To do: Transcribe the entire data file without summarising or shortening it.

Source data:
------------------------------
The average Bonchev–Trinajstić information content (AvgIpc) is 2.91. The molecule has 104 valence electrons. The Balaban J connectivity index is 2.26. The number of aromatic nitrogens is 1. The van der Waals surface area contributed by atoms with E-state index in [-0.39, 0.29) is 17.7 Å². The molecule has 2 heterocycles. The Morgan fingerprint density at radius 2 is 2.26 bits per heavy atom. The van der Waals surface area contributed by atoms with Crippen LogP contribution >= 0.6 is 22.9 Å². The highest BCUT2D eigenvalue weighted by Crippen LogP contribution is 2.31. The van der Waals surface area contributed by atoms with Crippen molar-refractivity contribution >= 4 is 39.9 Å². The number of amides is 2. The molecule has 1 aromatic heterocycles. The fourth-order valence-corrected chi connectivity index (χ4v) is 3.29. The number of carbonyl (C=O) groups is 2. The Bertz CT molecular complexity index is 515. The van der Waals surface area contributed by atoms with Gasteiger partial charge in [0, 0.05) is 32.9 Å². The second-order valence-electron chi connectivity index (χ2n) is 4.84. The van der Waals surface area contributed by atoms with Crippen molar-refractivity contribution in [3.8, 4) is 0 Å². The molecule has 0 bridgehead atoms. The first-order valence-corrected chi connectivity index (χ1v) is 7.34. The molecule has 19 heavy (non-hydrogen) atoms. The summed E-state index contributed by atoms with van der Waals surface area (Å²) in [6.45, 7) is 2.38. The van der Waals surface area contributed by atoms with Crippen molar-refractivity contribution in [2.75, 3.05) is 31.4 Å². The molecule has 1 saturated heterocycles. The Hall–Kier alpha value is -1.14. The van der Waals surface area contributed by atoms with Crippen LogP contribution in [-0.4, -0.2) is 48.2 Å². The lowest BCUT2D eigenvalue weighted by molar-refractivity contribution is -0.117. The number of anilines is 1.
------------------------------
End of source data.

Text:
The average Bonchev–Trinajstić information content (AvgIpc) is 2.91. The molecule has 104 valence electrons. The Balaban J connectivity index is 2.26. The number of aromatic nitrogens is 1. The van der Waals surface area contributed by atoms with E-state index in [-0.39, 0.29) is 17.7 Å². The molecule has 2 heterocycles. The Morgan fingerprint density at radius 2 is 2.26 bits per heavy atom. The van der Waals surface area contributed by atoms with Crippen LogP contribution >= 0.6 is 22.9 Å². The highest BCUT2D eigenvalue weighted by Crippen LogP contribution is 2.31. The van der Waals surface area contributed by atoms with Crippen molar-refractivity contribution >= 4 is 39.9 Å². The number of amides is 2. The molecule has 1 aromatic heterocycles. The fourth-order valence-corrected chi connectivity index (χ4v) is 3.29. The number of carbonyl (C=O) groups is 2. The Bertz CT molecular complexity index is 515. The van der Waals surface area contributed by atoms with Gasteiger partial charge in [0, 0.05) is 32.9 Å². The second-order valence-electron chi connectivity index (χ2n) is 4.84. The van der Waals surface area contributed by atoms with Crippen molar-refractivity contribution in [3.8, 4) is 0 Å². The molecule has 0 bridgehead atoms. The first-order valence-corrected chi connectivity index (χ1v) is 7.34. The molecule has 19 heavy (non-hydrogen) atoms. The summed E-state index contributed by atoms with van der Waals surface area (Å²) in [6.45, 7) is 2.38. The van der Waals surface area contributed by atoms with Crippen molar-refractivity contribution in [2.75, 3.05) is 31.4 Å². The molecule has 1 saturated heterocycles. The Hall–Kier alpha value is -1.14. The van der Waals surface area contributed by atoms with Crippen LogP contribution in [-0.4, -0.2) is 48.2 Å². The lowest BCUT2D eigenvalue weighted by molar-refractivity contribution is -0.117. The number of anilines is 1.